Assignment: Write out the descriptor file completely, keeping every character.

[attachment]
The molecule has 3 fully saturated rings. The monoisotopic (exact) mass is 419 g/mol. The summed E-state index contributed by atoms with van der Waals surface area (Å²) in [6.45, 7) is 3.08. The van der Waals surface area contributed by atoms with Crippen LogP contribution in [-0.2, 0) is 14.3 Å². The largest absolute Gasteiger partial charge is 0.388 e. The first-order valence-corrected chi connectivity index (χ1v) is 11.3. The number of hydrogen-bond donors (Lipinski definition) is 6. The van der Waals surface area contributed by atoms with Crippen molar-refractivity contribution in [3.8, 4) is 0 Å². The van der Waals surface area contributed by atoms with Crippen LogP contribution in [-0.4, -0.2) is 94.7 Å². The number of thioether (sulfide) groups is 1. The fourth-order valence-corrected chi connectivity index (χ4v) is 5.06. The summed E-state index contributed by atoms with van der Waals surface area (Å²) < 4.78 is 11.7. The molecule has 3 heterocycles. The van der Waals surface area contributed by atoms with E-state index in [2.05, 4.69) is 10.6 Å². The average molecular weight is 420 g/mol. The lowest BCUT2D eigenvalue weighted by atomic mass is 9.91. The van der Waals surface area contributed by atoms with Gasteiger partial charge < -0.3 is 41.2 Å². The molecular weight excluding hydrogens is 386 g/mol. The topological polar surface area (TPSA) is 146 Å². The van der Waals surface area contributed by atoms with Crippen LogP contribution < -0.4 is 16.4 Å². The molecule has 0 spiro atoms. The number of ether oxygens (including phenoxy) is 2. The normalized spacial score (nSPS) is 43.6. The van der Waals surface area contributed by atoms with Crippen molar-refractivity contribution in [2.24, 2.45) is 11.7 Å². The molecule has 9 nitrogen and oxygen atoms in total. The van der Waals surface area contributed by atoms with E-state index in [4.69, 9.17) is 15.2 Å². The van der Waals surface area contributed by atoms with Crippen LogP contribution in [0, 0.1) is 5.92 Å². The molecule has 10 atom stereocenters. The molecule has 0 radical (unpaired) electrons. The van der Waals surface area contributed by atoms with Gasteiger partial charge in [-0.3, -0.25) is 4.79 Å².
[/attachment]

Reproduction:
The molecule has 3 fully saturated rings. The monoisotopic (exact) mass is 419 g/mol. The summed E-state index contributed by atoms with van der Waals surface area (Å²) in [6.45, 7) is 3.08. The van der Waals surface area contributed by atoms with Crippen LogP contribution in [-0.2, 0) is 14.3 Å². The largest absolute Gasteiger partial charge is 0.388 e. The first-order valence-corrected chi connectivity index (χ1v) is 11.3. The number of hydrogen-bond donors (Lipinski definition) is 6. The van der Waals surface area contributed by atoms with Crippen molar-refractivity contribution in [3.8, 4) is 0 Å². The van der Waals surface area contributed by atoms with Crippen LogP contribution in [-0.4, -0.2) is 94.7 Å². The number of thioether (sulfide) groups is 1. The fourth-order valence-corrected chi connectivity index (χ4v) is 5.06. The summed E-state index contributed by atoms with van der Waals surface area (Å²) < 4.78 is 11.7. The molecule has 3 heterocycles. The van der Waals surface area contributed by atoms with E-state index in [2.05, 4.69) is 10.6 Å². The average molecular weight is 420 g/mol. The lowest BCUT2D eigenvalue weighted by atomic mass is 9.91. The van der Waals surface area contributed by atoms with Gasteiger partial charge < -0.3 is 41.2 Å². The molecular weight excluding hydrogens is 386 g/mol. The topological polar surface area (TPSA) is 146 Å². The van der Waals surface area contributed by atoms with Crippen LogP contribution < -0.4 is 16.4 Å². The molecule has 0 spiro atoms. The number of ether oxygens (including phenoxy) is 2. The normalized spacial score (nSPS) is 43.6. The van der Waals surface area contributed by atoms with Crippen molar-refractivity contribution in [2.24, 2.45) is 11.7 Å². The molecule has 9 nitrogen and oxygen atoms in total. The van der Waals surface area contributed by atoms with E-state index in [4.69, 9.17) is 15.2 Å². The van der Waals surface area contributed by atoms with Crippen LogP contribution in [0, 0.1) is 5.92 Å². The molecule has 10 atom stereocenters. The molecule has 0 radical (unpaired) electrons. The van der Waals surface area contributed by atoms with Gasteiger partial charge in [-0.3, -0.25) is 4.79 Å².